“The House That Bozo Built” Will Likely Meet a Wrecking Ball

A fairly anonymous three-story brick building at 2501 West Bradley Place in Chicago’s North Center neighborhood may be torn down in the next few years. It’s been sold to Houston mega real estate developer Hines.

WGN-TV (file)
WGN-TV (file)

This isn’t just any building. It’s the home of WGN-TV. The television station moved to this building in 1963 because the old Tribune Tower space was too small. The Trib’s building columns were too close together for a studio of the size required for television.

The Ol’ Number Nine has five years left on its lease, but it seems unlikely that it will be allowed to stay on after that. Hines is a top shelf developer that puts together big projects, and also bought the property across the street for a total of 33 acres of land, so its plans are clearly ambitious. What those plans are remains to be seen. But Hines has a habit of e-mailing us press releases about every little thing it does, so we should know sooner or later.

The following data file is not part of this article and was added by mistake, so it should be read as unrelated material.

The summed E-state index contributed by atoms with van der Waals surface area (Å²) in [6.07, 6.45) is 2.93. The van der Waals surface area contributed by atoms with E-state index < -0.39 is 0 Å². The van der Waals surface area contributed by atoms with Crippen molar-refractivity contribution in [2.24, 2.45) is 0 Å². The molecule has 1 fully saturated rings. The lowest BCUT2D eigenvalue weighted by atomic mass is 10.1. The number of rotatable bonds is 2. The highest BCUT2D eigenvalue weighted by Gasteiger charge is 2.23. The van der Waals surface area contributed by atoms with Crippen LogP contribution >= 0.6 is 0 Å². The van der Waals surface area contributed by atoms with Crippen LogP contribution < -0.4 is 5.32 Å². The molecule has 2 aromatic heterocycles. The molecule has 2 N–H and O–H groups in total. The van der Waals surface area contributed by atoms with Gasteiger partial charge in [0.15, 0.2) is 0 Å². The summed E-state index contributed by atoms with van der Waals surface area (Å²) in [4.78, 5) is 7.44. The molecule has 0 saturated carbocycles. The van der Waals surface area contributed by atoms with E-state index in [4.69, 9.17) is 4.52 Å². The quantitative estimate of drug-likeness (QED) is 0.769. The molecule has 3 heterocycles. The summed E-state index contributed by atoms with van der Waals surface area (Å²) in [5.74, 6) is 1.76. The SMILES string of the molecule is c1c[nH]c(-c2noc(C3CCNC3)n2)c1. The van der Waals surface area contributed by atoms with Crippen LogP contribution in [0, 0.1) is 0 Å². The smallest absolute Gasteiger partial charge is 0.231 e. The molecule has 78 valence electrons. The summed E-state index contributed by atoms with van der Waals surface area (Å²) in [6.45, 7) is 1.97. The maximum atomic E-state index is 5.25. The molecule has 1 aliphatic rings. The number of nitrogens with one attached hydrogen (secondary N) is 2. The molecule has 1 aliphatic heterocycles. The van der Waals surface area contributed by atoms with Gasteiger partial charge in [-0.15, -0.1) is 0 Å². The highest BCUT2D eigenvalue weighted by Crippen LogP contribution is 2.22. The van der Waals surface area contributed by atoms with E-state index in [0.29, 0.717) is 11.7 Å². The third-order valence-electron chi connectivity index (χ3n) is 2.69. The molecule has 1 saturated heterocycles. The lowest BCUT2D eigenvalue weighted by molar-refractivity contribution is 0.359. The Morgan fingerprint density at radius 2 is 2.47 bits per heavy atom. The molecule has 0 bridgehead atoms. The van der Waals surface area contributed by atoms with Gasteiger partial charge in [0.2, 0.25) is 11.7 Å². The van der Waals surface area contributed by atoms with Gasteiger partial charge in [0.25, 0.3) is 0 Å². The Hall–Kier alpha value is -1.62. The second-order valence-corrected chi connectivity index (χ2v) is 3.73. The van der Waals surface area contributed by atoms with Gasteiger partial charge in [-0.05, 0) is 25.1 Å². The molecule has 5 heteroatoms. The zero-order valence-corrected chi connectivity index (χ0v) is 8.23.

It’ll be interesting to see what kind of artifacts are uncovered when WGN-TV moves out. There are dusty nooks and crannies in that building that haven’t been touched in decades. With any luck, they’ll find their way down to the Museum of Broadcast History for the rest of us to enjoy.

Expect lots of wailing and gnashing of sentimental teeth, including special shows about the history of Bozo’s Circus at the station. These will likely be hosted by the persistently-genial Dean Richards, who will carefully tiptoe around the inconvenient fact that Bozo was was not a Chicago invention, but a character syndicated out of Los Angeles, and that every big city is America had its own Bozo. There are still plenty of people at channel 9 who insist he was invented there.

Where the television station ends up is anyone’s guess. The Loop seems likely, as that’s where all of the other big commercial broadcasters are, and ‘GN was always at a bit of a reporting disadvantage being half-way out of town. Plus, Loop landlords are eager to bring in long-term occupants like TV stations, which (WBBM-TV notwithstanding) usually don’t move around much. But don’t count on a streetfront studio. That turned out to be a fad, and even WGN Radio’s “showcase studio” seems vacant most of the time.

WGN-TV (file)
Inside the WGN-TV cafeteria. Back before it was converted into merely a lunchroom. (file)

Location: 2501 West Bradley Place, North Center

Author: Editor

Editor founded the Chicago Architecture Blog in 2003, after a long career in journalism. He can be reached at chicagoarchitectureinfo@gmail.com.

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